"IEEE-OSC" - Interface-engineered and energy-efficient organic solar cells based on porphyrin small molecules

05 September 2018

Project coordinator:

Xiaobin Peng

South China University of Technology


Project partners:

Paulo Barbeitas Miranda

University of Sao Paulo


Sai Santosh Kumar Raavi

Indian Institute of Technology Hyderabad


Funding agencies:

CNPq (Brazil), DST (India), NSFC (China)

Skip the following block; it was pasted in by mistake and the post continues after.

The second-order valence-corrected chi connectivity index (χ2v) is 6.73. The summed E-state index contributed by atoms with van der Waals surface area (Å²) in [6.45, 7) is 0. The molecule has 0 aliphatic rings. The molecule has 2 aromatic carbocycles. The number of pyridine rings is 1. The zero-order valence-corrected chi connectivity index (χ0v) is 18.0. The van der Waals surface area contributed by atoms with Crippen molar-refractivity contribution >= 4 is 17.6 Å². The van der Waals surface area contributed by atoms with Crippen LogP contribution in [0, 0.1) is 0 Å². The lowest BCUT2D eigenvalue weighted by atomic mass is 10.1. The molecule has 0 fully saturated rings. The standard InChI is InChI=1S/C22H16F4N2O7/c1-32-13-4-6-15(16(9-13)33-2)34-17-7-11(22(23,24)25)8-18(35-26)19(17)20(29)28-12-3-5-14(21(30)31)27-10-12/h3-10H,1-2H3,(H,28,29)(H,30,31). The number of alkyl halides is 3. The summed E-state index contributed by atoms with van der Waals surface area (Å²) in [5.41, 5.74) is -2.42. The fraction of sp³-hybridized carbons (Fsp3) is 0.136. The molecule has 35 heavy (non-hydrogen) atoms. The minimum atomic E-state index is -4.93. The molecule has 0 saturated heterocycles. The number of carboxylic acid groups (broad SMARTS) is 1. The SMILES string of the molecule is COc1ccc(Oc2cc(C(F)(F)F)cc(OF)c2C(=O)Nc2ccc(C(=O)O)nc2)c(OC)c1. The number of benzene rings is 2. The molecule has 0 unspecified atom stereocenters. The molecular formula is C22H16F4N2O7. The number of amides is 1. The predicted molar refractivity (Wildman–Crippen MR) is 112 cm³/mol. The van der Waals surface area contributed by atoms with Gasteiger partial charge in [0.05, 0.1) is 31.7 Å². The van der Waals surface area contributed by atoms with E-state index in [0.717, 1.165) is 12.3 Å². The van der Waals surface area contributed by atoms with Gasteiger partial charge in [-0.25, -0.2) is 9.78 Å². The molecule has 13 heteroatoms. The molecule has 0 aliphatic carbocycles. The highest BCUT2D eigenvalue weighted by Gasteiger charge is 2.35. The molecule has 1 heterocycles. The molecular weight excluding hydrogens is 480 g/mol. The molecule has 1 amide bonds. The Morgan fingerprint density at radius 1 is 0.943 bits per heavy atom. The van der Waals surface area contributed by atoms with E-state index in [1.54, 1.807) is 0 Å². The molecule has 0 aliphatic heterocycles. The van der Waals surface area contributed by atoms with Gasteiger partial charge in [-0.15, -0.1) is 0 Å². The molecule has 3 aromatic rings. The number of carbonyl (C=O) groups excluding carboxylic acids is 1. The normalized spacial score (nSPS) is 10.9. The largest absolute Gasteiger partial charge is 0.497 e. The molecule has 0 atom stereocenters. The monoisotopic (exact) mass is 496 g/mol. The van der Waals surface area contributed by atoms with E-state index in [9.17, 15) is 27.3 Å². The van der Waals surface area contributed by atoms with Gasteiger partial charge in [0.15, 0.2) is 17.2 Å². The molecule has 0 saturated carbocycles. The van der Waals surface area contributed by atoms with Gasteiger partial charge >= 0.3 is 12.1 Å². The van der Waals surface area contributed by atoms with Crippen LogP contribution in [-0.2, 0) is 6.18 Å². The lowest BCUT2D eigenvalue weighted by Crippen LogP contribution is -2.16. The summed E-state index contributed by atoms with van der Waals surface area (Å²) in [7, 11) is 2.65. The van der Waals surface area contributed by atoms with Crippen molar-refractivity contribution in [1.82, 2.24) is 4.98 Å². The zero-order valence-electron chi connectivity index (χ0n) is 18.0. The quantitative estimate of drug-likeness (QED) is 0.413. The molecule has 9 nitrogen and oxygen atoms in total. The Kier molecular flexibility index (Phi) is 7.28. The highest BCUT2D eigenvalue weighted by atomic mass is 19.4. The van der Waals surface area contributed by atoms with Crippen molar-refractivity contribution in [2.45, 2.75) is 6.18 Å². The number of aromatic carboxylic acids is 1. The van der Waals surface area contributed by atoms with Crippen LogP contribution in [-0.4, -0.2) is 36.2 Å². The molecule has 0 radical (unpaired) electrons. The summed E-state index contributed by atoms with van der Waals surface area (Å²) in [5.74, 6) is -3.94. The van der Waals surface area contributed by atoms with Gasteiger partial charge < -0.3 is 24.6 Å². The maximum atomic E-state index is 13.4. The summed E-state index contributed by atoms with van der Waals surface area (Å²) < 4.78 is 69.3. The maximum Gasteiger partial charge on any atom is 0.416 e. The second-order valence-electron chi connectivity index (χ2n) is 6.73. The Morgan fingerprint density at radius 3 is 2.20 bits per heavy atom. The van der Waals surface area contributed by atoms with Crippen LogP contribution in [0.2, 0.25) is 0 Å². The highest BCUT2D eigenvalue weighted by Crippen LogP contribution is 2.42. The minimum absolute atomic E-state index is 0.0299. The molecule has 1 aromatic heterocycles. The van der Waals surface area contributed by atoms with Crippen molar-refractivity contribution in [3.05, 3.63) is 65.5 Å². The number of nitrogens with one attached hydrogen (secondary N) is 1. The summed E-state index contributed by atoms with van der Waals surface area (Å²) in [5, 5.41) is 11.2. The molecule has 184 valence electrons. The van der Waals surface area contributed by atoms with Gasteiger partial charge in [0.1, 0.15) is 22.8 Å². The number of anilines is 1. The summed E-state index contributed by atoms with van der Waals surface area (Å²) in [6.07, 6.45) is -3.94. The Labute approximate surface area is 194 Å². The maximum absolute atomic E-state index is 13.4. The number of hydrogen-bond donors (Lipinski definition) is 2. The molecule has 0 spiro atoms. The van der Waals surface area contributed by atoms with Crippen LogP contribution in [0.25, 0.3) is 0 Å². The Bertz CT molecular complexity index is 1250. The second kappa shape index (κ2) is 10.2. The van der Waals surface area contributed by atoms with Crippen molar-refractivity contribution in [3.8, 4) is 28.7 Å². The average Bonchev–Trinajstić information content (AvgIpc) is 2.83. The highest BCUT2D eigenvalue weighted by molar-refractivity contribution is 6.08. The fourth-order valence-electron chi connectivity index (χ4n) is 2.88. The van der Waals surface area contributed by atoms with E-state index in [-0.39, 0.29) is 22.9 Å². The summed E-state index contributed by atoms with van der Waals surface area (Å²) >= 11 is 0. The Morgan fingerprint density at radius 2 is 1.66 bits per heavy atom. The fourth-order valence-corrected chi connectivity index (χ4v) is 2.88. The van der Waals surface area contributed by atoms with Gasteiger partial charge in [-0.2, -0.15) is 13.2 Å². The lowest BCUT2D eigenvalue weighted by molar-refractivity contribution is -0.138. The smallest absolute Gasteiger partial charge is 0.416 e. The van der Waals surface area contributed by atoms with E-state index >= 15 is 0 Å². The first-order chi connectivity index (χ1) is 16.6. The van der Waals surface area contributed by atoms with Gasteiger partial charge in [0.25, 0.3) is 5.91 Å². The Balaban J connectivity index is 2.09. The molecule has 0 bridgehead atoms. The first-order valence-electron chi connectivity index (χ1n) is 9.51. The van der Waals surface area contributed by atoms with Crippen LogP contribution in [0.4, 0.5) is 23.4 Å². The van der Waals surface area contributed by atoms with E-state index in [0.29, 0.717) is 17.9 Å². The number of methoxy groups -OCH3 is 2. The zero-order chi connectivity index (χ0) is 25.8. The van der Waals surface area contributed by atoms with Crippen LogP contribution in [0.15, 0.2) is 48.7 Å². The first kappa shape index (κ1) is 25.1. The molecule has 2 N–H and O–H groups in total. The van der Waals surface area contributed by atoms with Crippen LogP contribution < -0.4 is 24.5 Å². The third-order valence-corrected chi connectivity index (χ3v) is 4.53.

Thin film organic solar cells (OSCs) hold promise for fabricating lightweight and flexible devices via the low-cost and high-throughput roll-to-roll production process. This has triggered extensive research efforts around the world towards understanding and improving the photo-conversion efficiency (PCE) of OSCs. Improving the PCE depends on a solid knowledge and innovation of the design and synthesis of novel molecules with improved functionalities, ability to control active layer morphology that affects the charge transport and extraction from the devices, as well as, controlling the overall interface energetics in these multilayer, thin film devices. In this proposal project team will combine the available expertise in (i) the synthesis of new porphyrin molecules as donors, (ii) development of new interlayer materials (ETLs and HTLs), and (iii) understanding the device physics employing various optical and electrical techniques for measuring the charge photogeneration, recombination and transport, to develop highly efficient and stable OSCs based on porphyrin derivatives. The Chinese team (main PI) has proven expertise in synthesis of π- conjugated electron donor-acceptor (D-A) porphyrin molecules and have achieved power conversion efficiencies higher than 9%. They will also participate in the device preparation and characterization, and in the tuning of morphology and interfaces, which will provide feedback and understanding for the iterative materials development with the aim of achieving higher performance OSC materials. In addition, the Indian team has specific expertise on: (a) employing various transient optical spectroscopy tools to characterize the new molecules and (b) developing interlayer materials like doped metal oxides as ETLs and conducting polymers-metal oxide composite as HTLs, and “green” quantum dots (QDs) like Copper Indium Sulphide (CIS) QDs that can be used as additives to the active layer. The Brazilian team will use its expertise on interface specific spectroscopy tools and various electrical transport measuring techniques (photoinduced charge extraction by linearly increasing voltage, transient absorption and transient photoconductivity, etc.) to study charge transport and interfacial molecular orientation and electric fields. These device properties will be used by the Chinese and Indian team to develop new materials and architectures that would improve the device PCE. The synergy among the expertise and materials/techniques available on the three teams will significantly increase our chance of success to achieve OSCs with an efficiency of 15% or 10% but with a lifetime of 1000 h under a continuous AM1.5 simulated solar illumination. The breakthroughs of this project are expected to result in highly efficient OSC with long term device stability. It will also contribute to the training of highly skilled research personnel and to the industrialization of organic photovoltaic technology in Brazil, India and China.